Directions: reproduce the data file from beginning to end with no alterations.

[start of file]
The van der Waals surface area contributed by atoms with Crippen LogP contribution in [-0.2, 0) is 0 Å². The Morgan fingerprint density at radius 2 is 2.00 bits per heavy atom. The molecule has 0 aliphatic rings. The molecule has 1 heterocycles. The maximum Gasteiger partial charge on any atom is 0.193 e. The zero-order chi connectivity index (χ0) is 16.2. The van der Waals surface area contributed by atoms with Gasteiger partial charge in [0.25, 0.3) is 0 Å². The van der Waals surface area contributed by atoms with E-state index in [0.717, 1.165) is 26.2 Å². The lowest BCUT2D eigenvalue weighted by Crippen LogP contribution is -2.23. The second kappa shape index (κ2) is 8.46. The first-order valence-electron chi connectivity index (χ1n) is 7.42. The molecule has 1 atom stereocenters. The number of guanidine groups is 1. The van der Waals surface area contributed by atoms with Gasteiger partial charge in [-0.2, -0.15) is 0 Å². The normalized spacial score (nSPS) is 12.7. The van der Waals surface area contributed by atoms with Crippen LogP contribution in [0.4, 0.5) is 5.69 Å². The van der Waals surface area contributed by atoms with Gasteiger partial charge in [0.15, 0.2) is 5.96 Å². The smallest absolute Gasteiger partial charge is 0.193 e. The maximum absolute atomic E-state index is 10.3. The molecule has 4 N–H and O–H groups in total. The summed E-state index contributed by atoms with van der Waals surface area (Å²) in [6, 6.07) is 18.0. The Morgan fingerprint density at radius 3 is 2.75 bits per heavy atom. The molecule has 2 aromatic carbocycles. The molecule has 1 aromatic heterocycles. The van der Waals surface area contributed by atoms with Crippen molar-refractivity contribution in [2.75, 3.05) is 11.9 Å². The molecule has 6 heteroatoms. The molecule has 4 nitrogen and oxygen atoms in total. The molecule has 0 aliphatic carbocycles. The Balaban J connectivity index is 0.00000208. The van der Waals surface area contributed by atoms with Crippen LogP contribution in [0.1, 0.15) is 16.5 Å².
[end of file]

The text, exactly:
The van der Waals surface area contributed by atoms with Crippen LogP contribution in [-0.2, 0) is 0 Å². The Morgan fingerprint density at radius 2 is 2.00 bits per heavy atom. The molecule has 0 aliphatic rings. The molecule has 1 heterocycles. The maximum Gasteiger partial charge on any atom is 0.193 e. The zero-order chi connectivity index (χ0) is 16.2. The van der Waals surface area contributed by atoms with Gasteiger partial charge in [0.25, 0.3) is 0 Å². The van der Waals surface area contributed by atoms with E-state index in [0.717, 1.165) is 26.2 Å². The lowest BCUT2D eigenvalue weighted by Crippen LogP contribution is -2.23. The second kappa shape index (κ2) is 8.46. The first-order valence-electron chi connectivity index (χ1n) is 7.42. The molecule has 1 atom stereocenters. The number of guanidine groups is 1. The van der Waals surface area contributed by atoms with Gasteiger partial charge in [-0.2, -0.15) is 0 Å². The normalized spacial score (nSPS) is 12.7. The van der Waals surface area contributed by atoms with Crippen LogP contribution in [0.4, 0.5) is 5.69 Å². The van der Waals surface area contributed by atoms with Gasteiger partial charge in [0.15, 0.2) is 5.96 Å². The smallest absolute Gasteiger partial charge is 0.193 e. The maximum absolute atomic E-state index is 10.3. The molecule has 4 N–H and O–H groups in total. The summed E-state index contributed by atoms with van der Waals surface area (Å²) in [6, 6.07) is 18.0. The Morgan fingerprint density at radius 3 is 2.75 bits per heavy atom. The molecule has 2 aromatic carbocycles. The molecule has 1 aromatic heterocycles. The van der Waals surface area contributed by atoms with Crippen molar-refractivity contribution in [2.75, 3.05) is 11.9 Å². The molecule has 6 heteroatoms. The molecule has 4 nitrogen and oxygen atoms in total. The molecule has 0 aliphatic carbocycles. The Balaban J connectivity index is 0.00000208. The van der Waals surface area contributed by atoms with Crippen LogP contribution in [0.1, 0.15) is 16.5 Å².